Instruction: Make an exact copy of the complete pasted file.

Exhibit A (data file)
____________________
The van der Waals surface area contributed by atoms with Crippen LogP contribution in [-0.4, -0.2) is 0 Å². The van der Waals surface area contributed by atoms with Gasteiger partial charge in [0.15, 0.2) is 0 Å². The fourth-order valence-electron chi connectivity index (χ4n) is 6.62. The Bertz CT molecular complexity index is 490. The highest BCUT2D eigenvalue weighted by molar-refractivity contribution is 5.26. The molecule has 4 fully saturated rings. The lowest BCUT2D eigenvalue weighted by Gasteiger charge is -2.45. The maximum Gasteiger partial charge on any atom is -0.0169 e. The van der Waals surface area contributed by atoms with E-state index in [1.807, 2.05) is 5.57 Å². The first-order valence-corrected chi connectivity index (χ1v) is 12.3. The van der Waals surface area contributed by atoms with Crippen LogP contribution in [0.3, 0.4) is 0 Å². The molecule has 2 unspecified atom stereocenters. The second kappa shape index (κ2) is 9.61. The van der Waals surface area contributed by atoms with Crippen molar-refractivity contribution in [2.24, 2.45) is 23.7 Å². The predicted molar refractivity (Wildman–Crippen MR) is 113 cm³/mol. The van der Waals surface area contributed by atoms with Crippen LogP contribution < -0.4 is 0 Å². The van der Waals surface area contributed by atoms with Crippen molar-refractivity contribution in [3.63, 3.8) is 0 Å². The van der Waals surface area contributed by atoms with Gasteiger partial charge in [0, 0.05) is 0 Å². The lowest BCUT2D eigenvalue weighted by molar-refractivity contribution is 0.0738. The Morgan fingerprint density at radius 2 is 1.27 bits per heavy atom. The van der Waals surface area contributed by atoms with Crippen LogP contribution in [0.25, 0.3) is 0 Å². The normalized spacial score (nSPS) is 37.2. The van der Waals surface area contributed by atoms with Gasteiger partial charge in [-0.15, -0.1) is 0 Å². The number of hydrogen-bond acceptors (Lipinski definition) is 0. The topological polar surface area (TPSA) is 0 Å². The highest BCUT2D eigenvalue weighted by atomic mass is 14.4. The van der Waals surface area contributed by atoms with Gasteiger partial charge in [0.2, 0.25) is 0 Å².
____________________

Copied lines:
The van der Waals surface area contributed by atoms with Crippen LogP contribution in [-0.4, -0.2) is 0 Å². The van der Waals surface area contributed by atoms with Gasteiger partial charge in [0.15, 0.2) is 0 Å². The fourth-order valence-electron chi connectivity index (χ4n) is 6.62. The Bertz CT molecular complexity index is 490. The highest BCUT2D eigenvalue weighted by molar-refractivity contribution is 5.26. The molecule has 4 fully saturated rings. The lowest BCUT2D eigenvalue weighted by Gasteiger charge is -2.45. The maximum Gasteiger partial charge on any atom is -0.0169 e. The van der Waals surface area contributed by atoms with E-state index in [1.807, 2.05) is 5.57 Å². The first-order valence-corrected chi connectivity index (χ1v) is 12.3. The van der Waals surface area contributed by atoms with Crippen LogP contribution in [0.3, 0.4) is 0 Å². The molecule has 2 unspecified atom stereocenters. The second kappa shape index (κ2) is 9.61. The van der Waals surface area contributed by atoms with Crippen molar-refractivity contribution in [2.24, 2.45) is 23.7 Å². The predicted molar refractivity (Wildman–Crippen MR) is 113 cm³/mol. The van der Waals surface area contributed by atoms with Crippen LogP contribution < -0.4 is 0 Å². The van der Waals surface area contributed by atoms with Crippen molar-refractivity contribution in [3.63, 3.8) is 0 Å². The van der Waals surface area contributed by atoms with Gasteiger partial charge in [0, 0.05) is 0 Å². The lowest BCUT2D eigenvalue weighted by molar-refractivity contribution is 0.0738. The Morgan fingerprint density at radius 2 is 1.27 bits per heavy atom. The van der Waals surface area contributed by atoms with Crippen LogP contribution in [0.25, 0.3) is 0 Å². The normalized spacial score (nSPS) is 37.2. The van der Waals surface area contributed by atoms with Gasteiger partial charge in [-0.15, -0.1) is 0 Å². The number of hydrogen-bond acceptors (Lipinski definition) is 0. The topological polar surface area (TPSA) is 0 Å². The highest BCUT2D eigenvalue weighted by atomic mass is 14.4. The van der Waals surface area contributed by atoms with Gasteiger partial charge in [0.2, 0.25) is 0 Å².